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17 Equations that Changed the World - Rewritten in JavaScript

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Mathematics stands as the universal language that has shaped civilizations, propelled technological advancements and uncovered mysteries of the universe.

The book "17 Equations That Changed The World" by Ian Stewart outlines 17 fundamental equations that helped shape the modern world. This article explores how these math equations could be written in JavaScript and, in doing so, aims to make these complex concepts more understandable.

Table of contents

  1. The Pythagorean Theorem
  2. Logarithms
  3. Calculus
  4. Newton's universal law of gravitation
  5. Complex numbers
  6. Euler's formula for polyhedra
  7. The normal distribution
  8. The wave equation
  9. The Fourier transform
  10. The Navier-Stokes equations
  11. Maxwell's equations
  12. Second law of thermodynamics
  13. Einstein's theory of relativity
  14. Schrödinger equation
  15. Shannon's information theory
  16. Logistic model for population growth
  17. Black–Scholes model

The Pythagorean Theorem

c2=a2+b2c^2 = a^2 + b^2

The Pythagorean Theorem is a fundamental principle in mathematics, which states that the square of the hypotenuse of a right-angled triangle is equal to the sum of the squares of the other two sides. It has practical applications in fields such as architecture, engineering, physics, and computer science. The importance of this theorem extends beyond its mathematical utility, providing a foundation for logical reasoning and problem-solving that has influenced centuries of scientific thought and technological advancement.

In the above equation, cc is the length of the hypotenuse, and aa and bb are the lengths of the other two sides.

In JavaScript, you can write a function to calculate the length of the hypotenuse given aa and bb like this:

function calculateHypotenuse(a, b) {
return Math.sqrt(a * a + b * b);
// Example usage:
const a = 3;
const b = 4;
const hypotenuse = calculateHypotenuse(a, b);
console.log(`Hypotenuse: ${hypotenuse}`);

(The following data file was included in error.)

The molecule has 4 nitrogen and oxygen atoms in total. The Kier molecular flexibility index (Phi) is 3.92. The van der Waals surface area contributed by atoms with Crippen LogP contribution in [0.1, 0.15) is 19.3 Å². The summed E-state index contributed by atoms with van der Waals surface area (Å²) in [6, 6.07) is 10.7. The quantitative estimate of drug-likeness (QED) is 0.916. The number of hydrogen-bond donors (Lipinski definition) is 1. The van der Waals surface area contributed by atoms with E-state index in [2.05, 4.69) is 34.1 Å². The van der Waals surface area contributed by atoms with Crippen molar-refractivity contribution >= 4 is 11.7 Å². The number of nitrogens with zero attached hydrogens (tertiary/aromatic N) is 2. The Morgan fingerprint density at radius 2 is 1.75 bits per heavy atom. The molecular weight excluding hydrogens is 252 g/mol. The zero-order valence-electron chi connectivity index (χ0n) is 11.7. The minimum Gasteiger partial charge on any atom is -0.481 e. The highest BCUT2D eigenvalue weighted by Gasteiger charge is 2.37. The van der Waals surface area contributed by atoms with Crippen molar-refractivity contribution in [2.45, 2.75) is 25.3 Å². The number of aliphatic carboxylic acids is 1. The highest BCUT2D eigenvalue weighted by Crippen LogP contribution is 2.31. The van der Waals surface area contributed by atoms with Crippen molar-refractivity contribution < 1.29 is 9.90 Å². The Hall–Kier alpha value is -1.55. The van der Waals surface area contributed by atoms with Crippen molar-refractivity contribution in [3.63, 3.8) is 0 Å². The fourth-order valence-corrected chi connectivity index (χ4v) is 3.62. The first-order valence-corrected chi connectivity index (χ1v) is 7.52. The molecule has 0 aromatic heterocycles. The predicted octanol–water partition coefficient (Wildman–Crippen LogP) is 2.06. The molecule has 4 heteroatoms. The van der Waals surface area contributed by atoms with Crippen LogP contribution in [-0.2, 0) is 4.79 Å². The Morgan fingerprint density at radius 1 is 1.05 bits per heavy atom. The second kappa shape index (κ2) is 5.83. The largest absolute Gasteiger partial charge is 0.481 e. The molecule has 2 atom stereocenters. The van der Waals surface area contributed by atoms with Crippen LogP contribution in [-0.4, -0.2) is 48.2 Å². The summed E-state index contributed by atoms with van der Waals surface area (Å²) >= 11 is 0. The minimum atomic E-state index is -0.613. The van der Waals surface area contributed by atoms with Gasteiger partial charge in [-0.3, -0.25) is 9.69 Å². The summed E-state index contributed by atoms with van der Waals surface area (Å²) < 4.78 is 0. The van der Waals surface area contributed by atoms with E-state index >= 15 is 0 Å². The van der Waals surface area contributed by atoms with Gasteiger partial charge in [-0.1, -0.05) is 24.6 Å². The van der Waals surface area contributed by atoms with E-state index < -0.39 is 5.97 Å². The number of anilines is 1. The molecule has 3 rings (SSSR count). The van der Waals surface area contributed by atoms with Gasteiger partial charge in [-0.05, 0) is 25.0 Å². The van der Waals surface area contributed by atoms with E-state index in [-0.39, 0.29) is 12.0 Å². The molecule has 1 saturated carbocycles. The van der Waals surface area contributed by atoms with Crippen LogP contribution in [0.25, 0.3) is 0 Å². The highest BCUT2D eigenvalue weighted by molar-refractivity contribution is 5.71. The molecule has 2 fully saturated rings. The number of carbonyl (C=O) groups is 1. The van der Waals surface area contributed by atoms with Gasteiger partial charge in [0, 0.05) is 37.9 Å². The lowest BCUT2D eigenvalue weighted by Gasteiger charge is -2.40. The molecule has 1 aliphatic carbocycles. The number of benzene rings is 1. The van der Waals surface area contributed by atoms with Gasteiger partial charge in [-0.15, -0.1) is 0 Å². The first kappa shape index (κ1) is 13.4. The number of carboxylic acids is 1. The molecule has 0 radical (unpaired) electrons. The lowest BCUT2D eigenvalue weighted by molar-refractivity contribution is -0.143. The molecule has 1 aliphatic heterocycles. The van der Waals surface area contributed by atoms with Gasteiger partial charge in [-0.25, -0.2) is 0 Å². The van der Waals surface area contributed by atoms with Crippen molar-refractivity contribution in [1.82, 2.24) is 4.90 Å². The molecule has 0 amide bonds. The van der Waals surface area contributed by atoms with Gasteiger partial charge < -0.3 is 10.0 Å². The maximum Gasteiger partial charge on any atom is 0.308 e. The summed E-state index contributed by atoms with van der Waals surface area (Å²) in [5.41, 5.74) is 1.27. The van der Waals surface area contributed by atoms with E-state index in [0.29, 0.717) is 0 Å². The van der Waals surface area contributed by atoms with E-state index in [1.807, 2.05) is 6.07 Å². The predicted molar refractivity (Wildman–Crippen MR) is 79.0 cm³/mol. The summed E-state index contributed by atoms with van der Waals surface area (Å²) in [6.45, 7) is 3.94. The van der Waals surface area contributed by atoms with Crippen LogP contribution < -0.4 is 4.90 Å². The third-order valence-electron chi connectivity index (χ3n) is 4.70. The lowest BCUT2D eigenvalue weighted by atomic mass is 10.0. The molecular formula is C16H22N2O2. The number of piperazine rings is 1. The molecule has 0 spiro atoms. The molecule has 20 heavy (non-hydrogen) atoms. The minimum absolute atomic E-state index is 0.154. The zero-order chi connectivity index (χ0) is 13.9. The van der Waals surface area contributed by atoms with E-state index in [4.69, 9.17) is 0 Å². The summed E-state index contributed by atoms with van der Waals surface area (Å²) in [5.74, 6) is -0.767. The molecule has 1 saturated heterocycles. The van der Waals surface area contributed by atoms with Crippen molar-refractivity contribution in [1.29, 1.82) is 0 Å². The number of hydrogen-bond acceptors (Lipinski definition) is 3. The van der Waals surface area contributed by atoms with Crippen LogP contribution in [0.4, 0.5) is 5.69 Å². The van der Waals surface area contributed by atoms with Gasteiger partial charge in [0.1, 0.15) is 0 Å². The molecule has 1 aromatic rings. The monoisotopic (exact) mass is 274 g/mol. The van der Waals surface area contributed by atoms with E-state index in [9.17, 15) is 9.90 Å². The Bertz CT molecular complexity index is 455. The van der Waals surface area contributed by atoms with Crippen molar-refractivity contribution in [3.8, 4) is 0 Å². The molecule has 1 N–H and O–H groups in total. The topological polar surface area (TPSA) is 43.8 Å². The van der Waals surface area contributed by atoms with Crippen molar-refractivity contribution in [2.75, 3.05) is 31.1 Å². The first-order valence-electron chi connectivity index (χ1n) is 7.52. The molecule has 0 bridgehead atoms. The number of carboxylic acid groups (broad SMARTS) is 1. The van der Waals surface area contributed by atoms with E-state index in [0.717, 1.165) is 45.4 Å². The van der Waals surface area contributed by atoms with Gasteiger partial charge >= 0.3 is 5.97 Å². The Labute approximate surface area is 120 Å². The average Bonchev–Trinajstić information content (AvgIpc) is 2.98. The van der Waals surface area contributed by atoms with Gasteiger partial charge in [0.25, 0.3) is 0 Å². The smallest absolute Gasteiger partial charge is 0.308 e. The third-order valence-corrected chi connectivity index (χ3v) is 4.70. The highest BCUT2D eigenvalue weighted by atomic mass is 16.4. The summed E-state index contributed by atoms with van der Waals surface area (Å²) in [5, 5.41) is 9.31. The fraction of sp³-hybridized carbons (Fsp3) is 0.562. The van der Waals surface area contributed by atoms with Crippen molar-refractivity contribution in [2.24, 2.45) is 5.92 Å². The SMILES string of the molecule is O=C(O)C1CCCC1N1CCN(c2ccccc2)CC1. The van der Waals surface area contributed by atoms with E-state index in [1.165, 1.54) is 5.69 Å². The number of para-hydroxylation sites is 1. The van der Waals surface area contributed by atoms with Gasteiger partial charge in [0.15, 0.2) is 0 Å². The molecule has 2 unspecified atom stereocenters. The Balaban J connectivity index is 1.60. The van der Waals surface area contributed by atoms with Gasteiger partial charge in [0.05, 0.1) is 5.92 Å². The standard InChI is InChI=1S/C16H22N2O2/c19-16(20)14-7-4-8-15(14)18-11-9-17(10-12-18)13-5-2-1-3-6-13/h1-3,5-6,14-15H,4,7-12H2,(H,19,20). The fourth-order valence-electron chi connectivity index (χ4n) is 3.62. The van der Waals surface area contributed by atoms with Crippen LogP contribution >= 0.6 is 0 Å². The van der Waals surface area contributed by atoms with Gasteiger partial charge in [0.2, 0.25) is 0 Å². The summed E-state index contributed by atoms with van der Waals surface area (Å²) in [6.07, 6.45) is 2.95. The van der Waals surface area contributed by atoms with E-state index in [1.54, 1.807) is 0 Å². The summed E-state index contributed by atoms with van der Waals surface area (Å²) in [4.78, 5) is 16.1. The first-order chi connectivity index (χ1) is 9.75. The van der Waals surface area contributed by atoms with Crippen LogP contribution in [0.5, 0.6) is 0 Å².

log(xy)=log(x)+log(y)\log(xy) = \log(x) + \log(y)

Logarithms are the inverse of exponentiation and help solve equations involving exponential growth. They're crucial in science and engineering for dealing with quantities that vary over wide ranges. Logarithms also play a key role in modern computing by simplifying the manipulation of large numbers.

To rewrite this equation in JavaScript, you can use the Math.log() function, which computes the natural logarithm (base ee) of a number. Here's how you can represent this equation in JavaScript:

// Assuming x and y are positive numbers
const x = /* some positive value */;
const y = /* some positive value */;
const logxy = Math.log(x * y);
const logx_plus_logy = Math.log(x) + Math.log(y);
// Now logxy should be equal to logx_plus_logy
console.log(logxy === logx_plus_logy); // This will log true if both sides are equal

In this example, set x and y each to a positive number to calculate and compare both sides of the equation. This will show you that log(xy) is indeed equal to log(x) + log(y) due to the properties of logarithms.


f(x)=limh0f(x+h)f(x)hf'(x) = \lim_{h \to 0} \frac{f(x + h) - f(x)}{h}

Calculus is a foundational branch of modern mathematics, comprising differential and integral calculus. Differential calculus measures how a function changes as its input changes, while integral calculus deals with the accumulation of quantities. It solves problems impossible by algebra alone and finds applications in various fields, such as physics, engineering, economics, and medicine. Through calculus, we can predict planetary paths, design structures, and understand population growth.

The equation above is known as the derivative's definition equation. The code below is a straightforward implementation of the equation using JavaScript. This example approximates the derivative of a function at a given point by calculating the slope of the secant line through two points on the function, where these points are very close together.

function derivative(f, x, h = 1e-5) {
return (f(x + h) - f(x)) / h;
// Example usage:
// Define a function, for example, f(x) = x^2
function square(x) {
return x * x;
// Calculate the derivative of f(x) = x^2 at x = 3
const x = 3;
const derivativeAtX = derivative(square, x);
`Derivative of f(x) = x^2 at x = ${x} is approx: ${derivativeAtX}`

The derivative function approximates the derivative of the function ff at the point xx. It does this by taking a small step hh and calculating the slope of the secant line that intersects the function at xx and x+hx + h.

The output of this script gives the slope of the tangent line to f(x)=x2f(x) = x^2 at x=3x = 3, which is the derivative of ff at that point. For x2x^2, the exact derivative at any point xx is 2x2x, so at x=3x = 3, we expect the derivative to be 6. The JavaScript function should give a result very close to this, demonstrating both the power and the limitations of numerical derivative approximation.

Newton's universal law of gravitation

F=Gm1m2r2F = G \frac{m_1 m_2}{r^2}